Organist Christa Rakich '74 has been appointed music director of the Church of the Immaculate Conception at Boston's Jesuit Urban Center. Besides her liturgical responsibilities, she directs the center's concert series, which features the center's renowned 1863 Elias and George Greenleaf Hook pipe organ. At the American Guild of Organists 2000 National Convention Rakich performed Franck's A-major Fantaisie, Hindemith's First Sonata, Bach's Clavierübung III, and Pamela Decker's Rio abajo rio on the 1965 D. A. Flentrop organ at Seattle's St. Mark's Cathedral. Christa has also been appointed adjunct associate professor of organ and harpsichord at Westminster Choir College in Princeton, New Jersey.

EMA record-label president Jeremiah Murphy '79 released his second CD, Another Perspective, last July. Co-produced on the EMA label by Murphy and Terrence Richburg, it features vocal and piano performances of Murphy's gospel-music compositions. The CD is available at Daryl Davis '79 was among those in attendance at the release concert.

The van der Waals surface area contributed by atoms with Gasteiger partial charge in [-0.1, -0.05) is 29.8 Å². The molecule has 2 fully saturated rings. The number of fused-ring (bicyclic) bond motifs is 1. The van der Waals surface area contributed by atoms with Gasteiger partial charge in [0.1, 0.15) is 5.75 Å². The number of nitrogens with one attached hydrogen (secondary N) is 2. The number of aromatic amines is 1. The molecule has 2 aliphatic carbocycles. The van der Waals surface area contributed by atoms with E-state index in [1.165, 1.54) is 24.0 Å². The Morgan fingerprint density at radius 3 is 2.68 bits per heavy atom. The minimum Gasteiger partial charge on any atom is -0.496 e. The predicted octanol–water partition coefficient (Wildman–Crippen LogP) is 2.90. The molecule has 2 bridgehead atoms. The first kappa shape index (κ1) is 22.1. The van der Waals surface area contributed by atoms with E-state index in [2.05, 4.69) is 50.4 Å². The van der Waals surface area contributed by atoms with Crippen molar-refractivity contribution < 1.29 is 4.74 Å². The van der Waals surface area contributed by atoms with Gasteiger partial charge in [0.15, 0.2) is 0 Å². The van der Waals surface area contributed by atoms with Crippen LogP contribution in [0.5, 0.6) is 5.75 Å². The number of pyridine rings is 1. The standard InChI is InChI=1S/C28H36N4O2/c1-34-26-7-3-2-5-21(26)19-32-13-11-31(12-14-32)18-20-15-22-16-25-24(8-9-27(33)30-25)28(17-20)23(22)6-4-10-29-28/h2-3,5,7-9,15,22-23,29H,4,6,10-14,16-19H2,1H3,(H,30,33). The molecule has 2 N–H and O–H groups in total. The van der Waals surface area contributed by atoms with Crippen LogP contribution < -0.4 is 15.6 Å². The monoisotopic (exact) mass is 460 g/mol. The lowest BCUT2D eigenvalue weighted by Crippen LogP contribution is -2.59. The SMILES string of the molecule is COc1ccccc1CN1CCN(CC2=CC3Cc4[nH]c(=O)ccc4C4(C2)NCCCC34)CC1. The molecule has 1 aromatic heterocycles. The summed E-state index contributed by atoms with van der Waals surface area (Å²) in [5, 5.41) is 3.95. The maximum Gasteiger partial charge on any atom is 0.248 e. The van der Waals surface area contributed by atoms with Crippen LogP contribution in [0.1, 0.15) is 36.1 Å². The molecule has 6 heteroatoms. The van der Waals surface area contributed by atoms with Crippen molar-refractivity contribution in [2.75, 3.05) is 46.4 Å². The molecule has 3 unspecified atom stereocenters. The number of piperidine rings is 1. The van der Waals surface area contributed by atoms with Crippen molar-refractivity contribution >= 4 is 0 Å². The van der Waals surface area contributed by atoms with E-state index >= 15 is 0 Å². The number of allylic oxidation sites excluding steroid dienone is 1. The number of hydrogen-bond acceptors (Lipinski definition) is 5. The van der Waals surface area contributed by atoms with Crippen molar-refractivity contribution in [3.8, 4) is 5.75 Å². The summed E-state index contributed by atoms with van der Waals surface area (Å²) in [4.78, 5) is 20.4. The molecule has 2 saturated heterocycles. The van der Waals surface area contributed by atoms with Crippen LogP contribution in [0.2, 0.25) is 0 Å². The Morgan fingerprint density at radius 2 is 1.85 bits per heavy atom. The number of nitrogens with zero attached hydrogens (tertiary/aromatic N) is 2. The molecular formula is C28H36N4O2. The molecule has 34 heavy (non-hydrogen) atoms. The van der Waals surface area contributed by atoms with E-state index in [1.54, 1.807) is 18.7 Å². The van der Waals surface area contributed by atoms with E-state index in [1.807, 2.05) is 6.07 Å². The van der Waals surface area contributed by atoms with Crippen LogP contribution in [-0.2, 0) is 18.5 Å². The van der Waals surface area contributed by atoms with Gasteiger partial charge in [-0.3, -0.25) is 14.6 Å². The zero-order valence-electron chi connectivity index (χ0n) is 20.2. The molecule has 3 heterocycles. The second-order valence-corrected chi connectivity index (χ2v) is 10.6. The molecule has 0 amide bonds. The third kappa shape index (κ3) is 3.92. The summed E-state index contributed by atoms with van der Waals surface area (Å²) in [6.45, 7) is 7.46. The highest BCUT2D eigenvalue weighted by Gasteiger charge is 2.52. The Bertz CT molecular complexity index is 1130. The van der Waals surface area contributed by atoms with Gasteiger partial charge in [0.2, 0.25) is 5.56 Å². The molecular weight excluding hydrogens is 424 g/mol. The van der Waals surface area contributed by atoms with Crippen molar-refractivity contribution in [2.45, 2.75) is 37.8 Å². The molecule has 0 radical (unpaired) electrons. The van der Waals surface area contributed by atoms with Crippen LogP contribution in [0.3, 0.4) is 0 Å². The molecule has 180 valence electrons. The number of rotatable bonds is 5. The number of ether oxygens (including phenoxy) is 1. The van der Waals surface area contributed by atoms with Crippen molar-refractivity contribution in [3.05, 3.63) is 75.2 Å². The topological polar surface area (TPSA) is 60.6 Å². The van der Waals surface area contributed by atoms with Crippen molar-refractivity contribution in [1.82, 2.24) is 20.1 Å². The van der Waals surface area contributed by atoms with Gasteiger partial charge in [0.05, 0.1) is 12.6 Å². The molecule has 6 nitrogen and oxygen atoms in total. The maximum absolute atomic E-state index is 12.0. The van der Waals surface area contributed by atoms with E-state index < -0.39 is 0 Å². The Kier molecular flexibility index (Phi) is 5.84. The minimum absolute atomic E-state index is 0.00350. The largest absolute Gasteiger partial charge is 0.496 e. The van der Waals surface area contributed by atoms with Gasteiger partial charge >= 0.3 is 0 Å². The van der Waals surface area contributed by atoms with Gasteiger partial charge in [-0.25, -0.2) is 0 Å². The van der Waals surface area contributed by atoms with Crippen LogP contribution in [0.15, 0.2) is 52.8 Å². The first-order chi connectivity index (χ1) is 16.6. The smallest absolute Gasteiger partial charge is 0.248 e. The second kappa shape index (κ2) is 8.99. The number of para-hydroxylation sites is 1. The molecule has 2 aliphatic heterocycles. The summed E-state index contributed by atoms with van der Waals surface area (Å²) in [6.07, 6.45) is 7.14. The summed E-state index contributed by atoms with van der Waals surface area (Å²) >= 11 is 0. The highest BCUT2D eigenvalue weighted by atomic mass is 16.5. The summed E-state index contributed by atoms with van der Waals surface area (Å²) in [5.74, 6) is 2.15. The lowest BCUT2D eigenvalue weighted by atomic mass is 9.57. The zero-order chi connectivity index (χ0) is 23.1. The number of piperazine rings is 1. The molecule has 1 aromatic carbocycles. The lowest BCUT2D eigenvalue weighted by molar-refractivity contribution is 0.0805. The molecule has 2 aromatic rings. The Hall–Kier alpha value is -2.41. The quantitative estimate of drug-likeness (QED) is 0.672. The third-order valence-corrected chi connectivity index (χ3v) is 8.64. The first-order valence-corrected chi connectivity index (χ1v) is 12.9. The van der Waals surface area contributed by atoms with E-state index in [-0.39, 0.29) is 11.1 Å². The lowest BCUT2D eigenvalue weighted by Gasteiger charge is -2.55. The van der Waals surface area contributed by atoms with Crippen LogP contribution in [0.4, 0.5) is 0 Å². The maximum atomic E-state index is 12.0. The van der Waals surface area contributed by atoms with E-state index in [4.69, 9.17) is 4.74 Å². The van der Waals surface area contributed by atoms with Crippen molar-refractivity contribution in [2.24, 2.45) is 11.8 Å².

The second solo CD by Carolyn Hove '80, Ascending to Superlatives, released in October 2000 by Crystal Records, is a collection of chamber works for English horn in combination with various instruments. It features music by Mario Castelnuovo-Tedesco, Paul Turok, Gerhard Samuel, Alan Hovhaness, and William Kraft. Kraft's Encounters XI: The Demise of Suriyodhay was commissioned by the Los Angeles Philharmonic and written expressly for and premiered by Carolyn (the orchestra's solo English horn player since 1988) and Raynor Carroll, its principal percussionist. Samuel's Lyric Scene (for English horn, two violins, and cello), was also written for Carolyn, who is joined in the work by her colleagues in the orchestra. A faculty member at California State University at Long Beach, Carolyn has been a champion of new music since her days with Ralph Shapey and the Contemporary Chamber Players of the University of Chicago.